Additionally, there are a lot of words that sellers use to describe goods that are actually trademarked. For example, Sealed Air Corporation owns the trademark for bubble wrap, Gerber for onesie, Wham-O for frisbee, Mathomos for lava lamp, and the list goes on and on. If a seller uses any of these words in the product name, description, a tag, etc. the automated filters would likely catch it and that may be enough to remove the entire listing. If a seller is selling bubble wrap they would have to use a different, non-trademarked name. But now, how would buyers find what they want? If you search “bubble wrap” on an online marketplace, listings for bubble wrap used in packaging come up. If you search for “bubble pack”, a synonym, you will probably find packs of liquid bubbles, miscellaneous bubble toys, and maybe some bubble wrap. Perhaps a more frustrating issue is if a seller is attempting to list something like “apple mug” , a coffee mug shaped like an apple. The filters then catch Apple, like Apple Inc., and take down the listing. Whether sellers are creating their own products or reselling used products, they would be affected. Buyers would suffer from a normal search becoming immensely complicated and confusing.

Another technical measure SHOP SAFE implements is a three-strikes rule that states if the e-commerce site has “reasonable awareness” of infringement the website must take down the listing. If the seller’s account has three separate violations within one year, you’re out, the account will be terminated. Reasonable awareness of infringement does not mean infringement was found. Is reasonable awareness found when the automated filters catch infringement or does there need to be further investigation? The bill does not state. Therefore, if an online marketplace catches a seller using the term “frisbee” three times in one year, whether only through the automated screening filters or whatever other means, the seller’s account is terminated and they are shut out of the market. 

SHOP SAFE would also create significant privacy risks for sellers. E-commerce sites would now have to require that sellers provide information to verify their identity, address, and contact information through government issued ID’s or other forms of identification. There is additional information on government issued ID’s that these sites would have no need for, but would still be stored in their systems and susceptible to security threats, breaches, or an overreach by law enforcement. Further, if a seller wants to sell controversial items, their information will be available for people or companies who want to target them, whether online or in person, since their address and other contact information had to be provided.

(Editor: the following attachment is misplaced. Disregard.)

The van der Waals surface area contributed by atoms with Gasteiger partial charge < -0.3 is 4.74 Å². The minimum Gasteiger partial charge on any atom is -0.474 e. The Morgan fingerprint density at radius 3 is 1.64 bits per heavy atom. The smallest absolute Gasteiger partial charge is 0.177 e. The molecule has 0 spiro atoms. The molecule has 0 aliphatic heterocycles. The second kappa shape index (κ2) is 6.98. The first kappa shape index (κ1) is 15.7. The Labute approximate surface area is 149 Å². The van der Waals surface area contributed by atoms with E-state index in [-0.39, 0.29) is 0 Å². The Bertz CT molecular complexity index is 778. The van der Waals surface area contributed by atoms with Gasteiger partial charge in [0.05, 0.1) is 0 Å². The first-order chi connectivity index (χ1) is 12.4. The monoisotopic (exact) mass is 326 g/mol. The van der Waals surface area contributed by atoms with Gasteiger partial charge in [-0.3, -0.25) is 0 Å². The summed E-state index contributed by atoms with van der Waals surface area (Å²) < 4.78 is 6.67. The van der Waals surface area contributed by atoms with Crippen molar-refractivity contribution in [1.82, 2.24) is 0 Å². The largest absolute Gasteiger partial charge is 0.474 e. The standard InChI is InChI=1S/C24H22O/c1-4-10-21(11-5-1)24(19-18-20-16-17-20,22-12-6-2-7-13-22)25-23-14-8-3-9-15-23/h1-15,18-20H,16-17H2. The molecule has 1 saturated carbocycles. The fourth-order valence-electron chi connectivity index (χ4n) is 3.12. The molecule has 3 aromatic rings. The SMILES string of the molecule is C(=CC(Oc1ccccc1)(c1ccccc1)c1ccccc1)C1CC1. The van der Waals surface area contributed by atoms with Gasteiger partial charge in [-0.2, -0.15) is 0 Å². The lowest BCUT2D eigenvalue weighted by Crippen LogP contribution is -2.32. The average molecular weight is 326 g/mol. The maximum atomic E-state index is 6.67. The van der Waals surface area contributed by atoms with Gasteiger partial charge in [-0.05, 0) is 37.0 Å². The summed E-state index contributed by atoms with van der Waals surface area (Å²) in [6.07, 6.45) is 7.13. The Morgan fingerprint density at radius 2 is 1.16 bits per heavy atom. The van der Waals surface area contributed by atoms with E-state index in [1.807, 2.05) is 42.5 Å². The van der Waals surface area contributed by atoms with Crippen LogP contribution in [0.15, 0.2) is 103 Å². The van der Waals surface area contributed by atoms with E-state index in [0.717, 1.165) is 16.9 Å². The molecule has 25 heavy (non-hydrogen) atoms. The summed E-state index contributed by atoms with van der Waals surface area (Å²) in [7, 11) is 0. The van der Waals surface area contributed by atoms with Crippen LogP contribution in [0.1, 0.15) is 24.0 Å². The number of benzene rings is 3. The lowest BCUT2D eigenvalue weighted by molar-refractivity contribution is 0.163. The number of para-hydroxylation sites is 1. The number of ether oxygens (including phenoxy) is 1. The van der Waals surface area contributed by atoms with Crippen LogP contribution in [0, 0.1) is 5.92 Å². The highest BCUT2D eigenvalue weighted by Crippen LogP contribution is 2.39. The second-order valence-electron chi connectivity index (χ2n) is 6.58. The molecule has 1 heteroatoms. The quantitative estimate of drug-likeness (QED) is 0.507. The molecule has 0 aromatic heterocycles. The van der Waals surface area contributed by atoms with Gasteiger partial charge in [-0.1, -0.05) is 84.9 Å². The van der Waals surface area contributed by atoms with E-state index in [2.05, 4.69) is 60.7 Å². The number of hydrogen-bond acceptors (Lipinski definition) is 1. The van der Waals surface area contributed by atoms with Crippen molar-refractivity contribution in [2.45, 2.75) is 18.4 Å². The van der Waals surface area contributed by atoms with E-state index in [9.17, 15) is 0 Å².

What is worse, is the cost for e-Commerce sites to implement these new identification and “technological measures” would likely fall on the sellers. SHOP SAFE states that the cost will not fall on trademark owners, so that only leaves the sellers and the online marketplaces. These costs may be manageable for some sellers, but not for all, essentially shutting some out of the market. In a 2021 Report from JungleScout that surveyed Amazon sellers, over 20% of sellers derive their income solely from selling on Amazon. New sellers, within their first year or two of business, are making an average of about $42,000.00 a year in profits. SHOP SAFE compliance and/or takedowns would render some of those 20% without an income at a time where Americans are struggling financially. 

Fewer sellers in the marketplace hurts competition and we will likely see less diversity in product offerings and potentially, lower quality. No one wins, except the trademark owners. Sellers are overburdened with compliance costs, fears of being shut down by automated filters, and privacy concerns. Buyers are left with fewer choices, worse options, and higher costs, again at a time where so many Americans are already struggling. Small businesses have been especially impacted during the pandemic and SHOP SAFE exacerbates this problem in favor of large corporations. Additionally, this bill would position companies with an abundance of money and resources to become even more dominant. Congress has previously brought up their concerns about online marketplace dominance and how to combat it, but SHOP SAFE would make those concerns reality.

What can you do? Call your Senators and let them know that SHOP SAFE is not the answer to their concerns and has no place in COMPETES. While some of these concerns that SHOP SAFE attempts to address are valid, there has to be a balance between protecting consumers, encouraging competition and the entry of new participants, and ensuring privacy. IP Justice believes in a robust and diverse online marketplace and SHOP SAFE puts that in jeopardy.